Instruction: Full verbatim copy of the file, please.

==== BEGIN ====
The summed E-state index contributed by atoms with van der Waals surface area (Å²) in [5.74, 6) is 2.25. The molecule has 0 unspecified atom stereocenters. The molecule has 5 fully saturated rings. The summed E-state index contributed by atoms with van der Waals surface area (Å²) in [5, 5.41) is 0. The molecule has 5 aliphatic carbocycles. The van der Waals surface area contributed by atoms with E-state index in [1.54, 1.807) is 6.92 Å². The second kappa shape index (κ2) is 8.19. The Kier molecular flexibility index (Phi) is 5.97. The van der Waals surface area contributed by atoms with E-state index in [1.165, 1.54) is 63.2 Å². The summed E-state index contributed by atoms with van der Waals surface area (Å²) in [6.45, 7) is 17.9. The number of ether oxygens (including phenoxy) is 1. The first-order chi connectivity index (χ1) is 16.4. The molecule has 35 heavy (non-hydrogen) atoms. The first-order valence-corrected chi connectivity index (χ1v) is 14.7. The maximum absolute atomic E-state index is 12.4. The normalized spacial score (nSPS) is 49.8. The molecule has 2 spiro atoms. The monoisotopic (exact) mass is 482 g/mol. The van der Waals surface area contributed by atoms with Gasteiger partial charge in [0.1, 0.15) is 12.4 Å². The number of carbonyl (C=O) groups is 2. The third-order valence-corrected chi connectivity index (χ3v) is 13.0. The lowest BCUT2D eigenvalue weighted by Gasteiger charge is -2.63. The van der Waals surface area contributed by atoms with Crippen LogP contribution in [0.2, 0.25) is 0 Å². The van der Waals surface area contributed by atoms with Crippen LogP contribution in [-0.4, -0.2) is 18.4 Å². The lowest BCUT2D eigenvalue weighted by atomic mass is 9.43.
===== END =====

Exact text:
The summed E-state index contributed by atoms with van der Waals surface area (Å²) in [5.74, 6) is 2.25. The molecule has 0 unspecified atom stereocenters. The molecule has 5 fully saturated rings. The summed E-state index contributed by atoms with van der Waals surface area (Å²) in [5, 5.41) is 0. The molecule has 5 aliphatic carbocycles. The van der Waals surface area contributed by atoms with E-state index in [1.54, 1.807) is 6.92 Å². The second kappa shape index (κ2) is 8.19. The Kier molecular flexibility index (Phi) is 5.97. The van der Waals surface area contributed by atoms with E-state index in [1.165, 1.54) is 63.2 Å². The summed E-state index contributed by atoms with van der Waals surface area (Å²) in [6.45, 7) is 17.9. The number of ether oxygens (including phenoxy) is 1. The first-order chi connectivity index (χ1) is 16.4. The molecule has 35 heavy (non-hydrogen) atoms. The first-order valence-corrected chi connectivity index (χ1v) is 14.7. The maximum absolute atomic E-state index is 12.4. The normalized spacial score (nSPS) is 49.8. The molecule has 2 spiro atoms. The monoisotopic (exact) mass is 482 g/mol. The van der Waals surface area contributed by atoms with Gasteiger partial charge in [0.1, 0.15) is 12.4 Å². The number of carbonyl (C=O) groups is 2. The third-order valence-corrected chi connectivity index (χ3v) is 13.0. The lowest BCUT2D eigenvalue weighted by Gasteiger charge is -2.63. The van der Waals surface area contributed by atoms with Crippen LogP contribution in [0.2, 0.25) is 0 Å². The van der Waals surface area contributed by atoms with Crippen LogP contribution in [-0.4, -0.2) is 18.4 Å². The lowest BCUT2D eigenvalue weighted by atomic mass is 9.43.